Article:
Bobby Trivigno’s evolution pushed UMass hockey to championship caliber

  • UMass forward Bobby Trivigno was known as a pest his freshman year. The junior has evolved into UMass' catalyst, as the Minutemen won their first Hockey East championship and prepare for the NCAA Tournament. THOM KENDALL/UMASS ATHLETICS—THOM KENDALL

  • UMass forward Bobby Trivigno was named the MVP of the Hockey East tournament after collecting six points in three ga THOM KENDALL/UMASS ATHLETICS

  • UMass forward Bobby Trivigno dropped an expletive live on NESN after the Minutemen won the Hockey East championship. UMass coach Greg Carvel told him he didn’t care. “That’s what he is. Bobby’s raw, and wouldn’t want him any other way,” Carvel said. THOM KENDALL/UMASS ATHLETICS

Staff Writer
Published: 3/24/2021 5:41:46 PM

Bobby Trivigno went to the penalty box after a slashing penalty late in the second period against Providence on Jan. 23.

UMass killed the penalty early in the third period of a 1-1 game. When Trivigno returned to the bench, UMass coach Greg Carvel didn’t send him back in for the rest of the game.

“I deserved to sit on the bench. During it, I let it go and I was the best teammate I could be cheering my teammates on,” Trivigno said. “It shows who Carvy is with the players. It doesn’t matter who you are. He’s going to treat everyone the same way. It doesn’t matter if you’re assistant captain, you don’t get to take stupid penalties and continue to play.”

The Minutemen won in a shootout.

“It was motivating to me. It was something I regret doing even though it was insignificant, in the long run I think it has had a lasting impact on me,” Trivigno said.

In the eight games since, Trivigno has amassed 12 points, been named a Hockey East all-star, earned the Hockey East Tournament MVP award and won the Walter Brown Award as the top American-born college hockey player in New England. He’s also stayed out of the box, not committing a single penalty since.

“(Sitting him) sent a message. Believe me, he’ll probably thank us at some point. Told us it was the right thing to do, and he responded accordingly,” Carvel said. “Ever since then, he’s been outstanding. Bobby’s absolutely flying. That’s the best part of this time of year, some kids keep finding new levels.”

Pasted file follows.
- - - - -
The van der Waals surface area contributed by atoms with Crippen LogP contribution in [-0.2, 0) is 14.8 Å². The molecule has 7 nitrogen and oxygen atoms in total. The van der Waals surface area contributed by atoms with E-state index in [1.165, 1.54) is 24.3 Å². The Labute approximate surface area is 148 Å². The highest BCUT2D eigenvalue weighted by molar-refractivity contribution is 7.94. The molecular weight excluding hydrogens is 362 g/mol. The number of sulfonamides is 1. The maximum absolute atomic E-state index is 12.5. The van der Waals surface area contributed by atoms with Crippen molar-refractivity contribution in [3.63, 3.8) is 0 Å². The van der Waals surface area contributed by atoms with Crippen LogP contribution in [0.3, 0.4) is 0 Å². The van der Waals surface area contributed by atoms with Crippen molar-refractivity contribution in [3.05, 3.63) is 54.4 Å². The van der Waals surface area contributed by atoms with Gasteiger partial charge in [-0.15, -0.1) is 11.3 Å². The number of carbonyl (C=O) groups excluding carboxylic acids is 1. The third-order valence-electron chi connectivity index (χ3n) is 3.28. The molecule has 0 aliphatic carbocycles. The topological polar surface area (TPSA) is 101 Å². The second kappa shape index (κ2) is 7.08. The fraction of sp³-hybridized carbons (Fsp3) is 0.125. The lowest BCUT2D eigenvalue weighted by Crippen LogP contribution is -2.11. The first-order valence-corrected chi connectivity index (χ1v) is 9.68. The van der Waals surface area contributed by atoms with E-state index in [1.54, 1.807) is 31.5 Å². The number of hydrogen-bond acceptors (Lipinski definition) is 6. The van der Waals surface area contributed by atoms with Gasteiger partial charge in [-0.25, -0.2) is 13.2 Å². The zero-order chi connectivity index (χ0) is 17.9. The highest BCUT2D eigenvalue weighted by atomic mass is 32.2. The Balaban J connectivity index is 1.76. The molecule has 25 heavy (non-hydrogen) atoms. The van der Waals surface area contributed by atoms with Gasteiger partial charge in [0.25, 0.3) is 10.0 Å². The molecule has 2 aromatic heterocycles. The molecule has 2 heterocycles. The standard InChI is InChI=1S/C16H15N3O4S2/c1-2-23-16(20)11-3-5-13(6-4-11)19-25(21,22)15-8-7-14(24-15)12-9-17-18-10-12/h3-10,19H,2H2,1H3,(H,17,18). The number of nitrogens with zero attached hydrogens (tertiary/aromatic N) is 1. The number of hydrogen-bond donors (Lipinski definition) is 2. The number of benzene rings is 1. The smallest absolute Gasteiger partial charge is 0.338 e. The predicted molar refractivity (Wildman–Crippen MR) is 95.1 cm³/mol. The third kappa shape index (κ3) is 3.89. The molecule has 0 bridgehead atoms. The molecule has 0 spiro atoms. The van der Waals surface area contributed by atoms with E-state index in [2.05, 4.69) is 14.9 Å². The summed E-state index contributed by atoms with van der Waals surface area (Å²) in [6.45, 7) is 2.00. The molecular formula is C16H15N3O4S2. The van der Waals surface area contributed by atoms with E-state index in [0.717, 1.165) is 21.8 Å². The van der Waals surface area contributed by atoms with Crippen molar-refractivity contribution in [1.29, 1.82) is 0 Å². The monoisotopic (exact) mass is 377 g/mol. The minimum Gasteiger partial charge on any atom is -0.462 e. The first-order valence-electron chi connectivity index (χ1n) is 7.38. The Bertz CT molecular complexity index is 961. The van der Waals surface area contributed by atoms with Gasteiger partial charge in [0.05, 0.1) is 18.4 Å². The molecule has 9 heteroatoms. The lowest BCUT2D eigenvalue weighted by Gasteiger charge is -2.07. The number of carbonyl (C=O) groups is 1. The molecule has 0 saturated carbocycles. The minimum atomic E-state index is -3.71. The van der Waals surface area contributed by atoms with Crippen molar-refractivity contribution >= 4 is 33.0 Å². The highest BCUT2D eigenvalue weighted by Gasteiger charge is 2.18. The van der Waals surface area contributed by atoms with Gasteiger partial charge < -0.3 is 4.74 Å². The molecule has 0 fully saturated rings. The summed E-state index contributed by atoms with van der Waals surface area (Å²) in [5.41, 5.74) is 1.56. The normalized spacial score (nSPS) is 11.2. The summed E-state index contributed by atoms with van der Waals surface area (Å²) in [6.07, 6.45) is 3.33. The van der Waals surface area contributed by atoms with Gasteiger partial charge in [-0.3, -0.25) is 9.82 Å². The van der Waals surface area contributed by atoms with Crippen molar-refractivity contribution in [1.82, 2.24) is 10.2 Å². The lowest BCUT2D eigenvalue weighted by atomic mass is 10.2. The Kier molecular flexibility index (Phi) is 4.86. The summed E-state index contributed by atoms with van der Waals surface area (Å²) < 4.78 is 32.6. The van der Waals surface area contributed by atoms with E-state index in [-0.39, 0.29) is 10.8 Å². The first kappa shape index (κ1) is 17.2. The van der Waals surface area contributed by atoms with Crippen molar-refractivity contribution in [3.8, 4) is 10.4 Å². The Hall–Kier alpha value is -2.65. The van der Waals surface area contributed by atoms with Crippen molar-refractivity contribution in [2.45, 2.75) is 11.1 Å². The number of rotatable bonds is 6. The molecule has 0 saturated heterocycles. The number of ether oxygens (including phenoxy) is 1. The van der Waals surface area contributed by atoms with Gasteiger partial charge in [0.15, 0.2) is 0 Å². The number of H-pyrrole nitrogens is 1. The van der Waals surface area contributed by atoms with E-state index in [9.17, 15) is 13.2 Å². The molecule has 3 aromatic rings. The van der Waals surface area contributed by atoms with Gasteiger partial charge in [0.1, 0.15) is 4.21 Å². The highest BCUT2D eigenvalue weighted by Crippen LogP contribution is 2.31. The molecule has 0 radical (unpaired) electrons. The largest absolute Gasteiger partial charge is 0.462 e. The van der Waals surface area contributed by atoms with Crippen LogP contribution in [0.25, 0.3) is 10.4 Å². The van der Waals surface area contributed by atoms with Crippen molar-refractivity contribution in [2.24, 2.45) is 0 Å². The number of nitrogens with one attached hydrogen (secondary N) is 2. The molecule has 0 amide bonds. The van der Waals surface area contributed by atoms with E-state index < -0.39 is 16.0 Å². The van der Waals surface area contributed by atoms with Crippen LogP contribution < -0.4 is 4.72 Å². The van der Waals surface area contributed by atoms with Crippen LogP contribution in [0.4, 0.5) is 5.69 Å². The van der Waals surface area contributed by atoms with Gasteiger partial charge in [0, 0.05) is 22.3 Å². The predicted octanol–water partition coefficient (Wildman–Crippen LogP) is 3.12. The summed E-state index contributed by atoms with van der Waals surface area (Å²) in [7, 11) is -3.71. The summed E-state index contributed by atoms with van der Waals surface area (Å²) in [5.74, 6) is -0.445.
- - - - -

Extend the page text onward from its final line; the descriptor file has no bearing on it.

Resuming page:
UMass will open its second consecutive NCAA Tournament (the 2020 edition was canceled because of the COVID-19 pandemic) against Lake Superior State on Friday in Bridgeport, Conn., and Trivigno is a different player from his first trip as a freshman.

When Trivigno arrived at UMass two years ago as a lightly-recruited freshman out of Setauket, N.Y., he was a role player on one of the best teams in the country. Trivigno was a pest, agitating the opposition and inspiring his teammates with his passion. He finished with 13 goals and 15 assists as a rotational forward and committed 10 penalties, earning a game misconduct against Merrimack. An elbow he threw against Denver in the Frozen Four wasn’t called at the time, but he was suspended for the national championship game against Minnesota-Duluth, which UMass lost 3-0.

In a shorter season last year, he also was whistled 10 times.

“I told him this year, I’m not dealing with that,” Carvel said. “You need to stay out of the box. That’s where you need to grow, in that area. Being able to emotionally control yourself, that’s a big growth area for me.”

Trivigno took it to heart. He’s only been sent to the box four times this year. The junior attributes some of the honing to working with Mark Randall, UMass’ “peak performance consultant” that helps the Minutemen develop the mental side of the game.

“He was able to help me greatly, keep me in control of my emotions,” Trivigno said. “Before it was a little hard to control but now I feel like I’m fully in control of what I’m doing on the ice and I’m not acting out of my emotions.”

He’s less of a pest and more of a problem for opposing defenses. Trivigno has produced more than a point per game, leading the Minutemen with 20 assists. He’s also second on the team with 10 goals.

“I’m proud of the type of player I am. Every team needs a player like me where they’re on the edge agitating the other team. I’m proud of the way I play, no matter what,” Trivigno said.

He sets an example the Minutemen are thrilled to follow.

“Everyone knows Bobby, on our team, brings a lot of fire,” sophomore defenseman Zac Jones said. “I think he does by far the most and a lot of us try to match that.”

Trivigno produced three points in each of UMass’ first two postseason games and had two shots on goal against UMass Lowell in the championship game.

“Bobby’s game has come a long way. His style hasn’t changed. He’s gotten quicker, he’s gotten stronger. I think he’s better with the puck, better at finishing,” Carvel said. “Little details to his game have gotten better but he’s always been pesky, outwilled his opponent.”

After being named the tournament MVP, Trivigno gave a live postgame interview. He dropped an F-bomb as he said the team was going down in history. Trivigno apologized to the announcers immediately, and expressed remorse to Carvel once he skated back over to the trophy celebration.

“That’s what he is. Bobby’s raw, and wouldn’t want him any other way. I said ‘I don’t F-in care Bobby. Just pick up this trophy and hold it a little longer.’ I love raw emotion, and we all do,” Carvel said “It’s nice to see something other than the usual ‘words can’t describe what I’m feeling.’ I enjoy everything Bobby brings to our program, he’s awesome. I feel strongly he elevated us to a championship-level team this year.”

 Kyle Grabowski can be reached at kgrabowski@gazettenet.com. Follow him on Twitter @kylegrbwsk.




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